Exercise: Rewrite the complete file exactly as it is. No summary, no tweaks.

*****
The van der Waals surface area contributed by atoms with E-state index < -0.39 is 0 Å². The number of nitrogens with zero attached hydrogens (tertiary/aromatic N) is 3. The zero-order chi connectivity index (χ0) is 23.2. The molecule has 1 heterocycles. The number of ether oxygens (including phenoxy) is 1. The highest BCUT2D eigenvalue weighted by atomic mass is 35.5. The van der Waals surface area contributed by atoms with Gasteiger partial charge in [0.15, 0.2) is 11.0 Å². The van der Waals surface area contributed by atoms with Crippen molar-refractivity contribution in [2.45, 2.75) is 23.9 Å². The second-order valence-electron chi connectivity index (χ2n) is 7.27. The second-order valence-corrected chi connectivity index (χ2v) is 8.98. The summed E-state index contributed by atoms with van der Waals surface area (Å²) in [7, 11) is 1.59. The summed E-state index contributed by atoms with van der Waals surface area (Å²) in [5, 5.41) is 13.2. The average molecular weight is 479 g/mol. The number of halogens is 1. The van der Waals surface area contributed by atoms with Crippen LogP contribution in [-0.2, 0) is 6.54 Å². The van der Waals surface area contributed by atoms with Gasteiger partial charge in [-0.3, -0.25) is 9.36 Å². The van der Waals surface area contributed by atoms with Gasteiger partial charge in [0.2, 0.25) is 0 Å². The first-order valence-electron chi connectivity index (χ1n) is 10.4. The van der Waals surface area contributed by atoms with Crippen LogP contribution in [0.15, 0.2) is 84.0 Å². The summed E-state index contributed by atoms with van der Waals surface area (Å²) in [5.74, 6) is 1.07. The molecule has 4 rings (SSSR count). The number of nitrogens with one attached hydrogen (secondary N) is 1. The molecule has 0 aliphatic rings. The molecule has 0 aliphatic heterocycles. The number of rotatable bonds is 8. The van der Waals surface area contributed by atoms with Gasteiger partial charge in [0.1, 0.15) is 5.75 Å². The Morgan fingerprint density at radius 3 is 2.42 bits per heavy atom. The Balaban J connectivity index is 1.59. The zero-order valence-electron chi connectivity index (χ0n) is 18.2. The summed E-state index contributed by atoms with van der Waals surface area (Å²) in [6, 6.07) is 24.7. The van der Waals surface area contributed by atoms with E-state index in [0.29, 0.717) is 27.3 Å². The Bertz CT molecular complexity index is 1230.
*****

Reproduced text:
The van der Waals surface area contributed by atoms with E-state index < -0.39 is 0 Å². The number of nitrogens with zero attached hydrogens (tertiary/aromatic N) is 3. The zero-order chi connectivity index (χ0) is 23.2. The molecule has 1 heterocycles. The number of ether oxygens (including phenoxy) is 1. The highest BCUT2D eigenvalue weighted by atomic mass is 35.5. The van der Waals surface area contributed by atoms with Gasteiger partial charge in [0.15, 0.2) is 11.0 Å². The van der Waals surface area contributed by atoms with Crippen molar-refractivity contribution in [2.45, 2.75) is 23.9 Å². The second-order valence-electron chi connectivity index (χ2n) is 7.27. The second-order valence-corrected chi connectivity index (χ2v) is 8.98. The summed E-state index contributed by atoms with van der Waals surface area (Å²) in [7, 11) is 1.59. The summed E-state index contributed by atoms with van der Waals surface area (Å²) in [5, 5.41) is 13.2. The average molecular weight is 479 g/mol. The number of halogens is 1. The van der Waals surface area contributed by atoms with Crippen LogP contribution in [-0.2, 0) is 6.54 Å². The van der Waals surface area contributed by atoms with Gasteiger partial charge in [-0.3, -0.25) is 9.36 Å². The van der Waals surface area contributed by atoms with Gasteiger partial charge in [0.2, 0.25) is 0 Å². The first-order valence-electron chi connectivity index (χ1n) is 10.4. The van der Waals surface area contributed by atoms with Crippen LogP contribution in [0.15, 0.2) is 84.0 Å². The summed E-state index contributed by atoms with van der Waals surface area (Å²) in [5.74, 6) is 1.07. The molecule has 4 rings (SSSR count). The number of nitrogens with one attached hydrogen (secondary N) is 1. The molecule has 0 aliphatic rings. The molecule has 0 aliphatic heterocycles. The number of rotatable bonds is 8. The van der Waals surface area contributed by atoms with Gasteiger partial charge in [0.1, 0.15) is 5.75 Å². The Morgan fingerprint density at radius 3 is 2.42 bits per heavy atom. The Balaban J connectivity index is 1.59. The zero-order valence-electron chi connectivity index (χ0n) is 18.2. The summed E-state index contributed by atoms with van der Waals surface area (Å²) in [6, 6.07) is 24.7. The van der Waals surface area contributed by atoms with E-state index in [0.29, 0.717) is 27.3 Å². The Bertz CT molecular complexity index is 1230.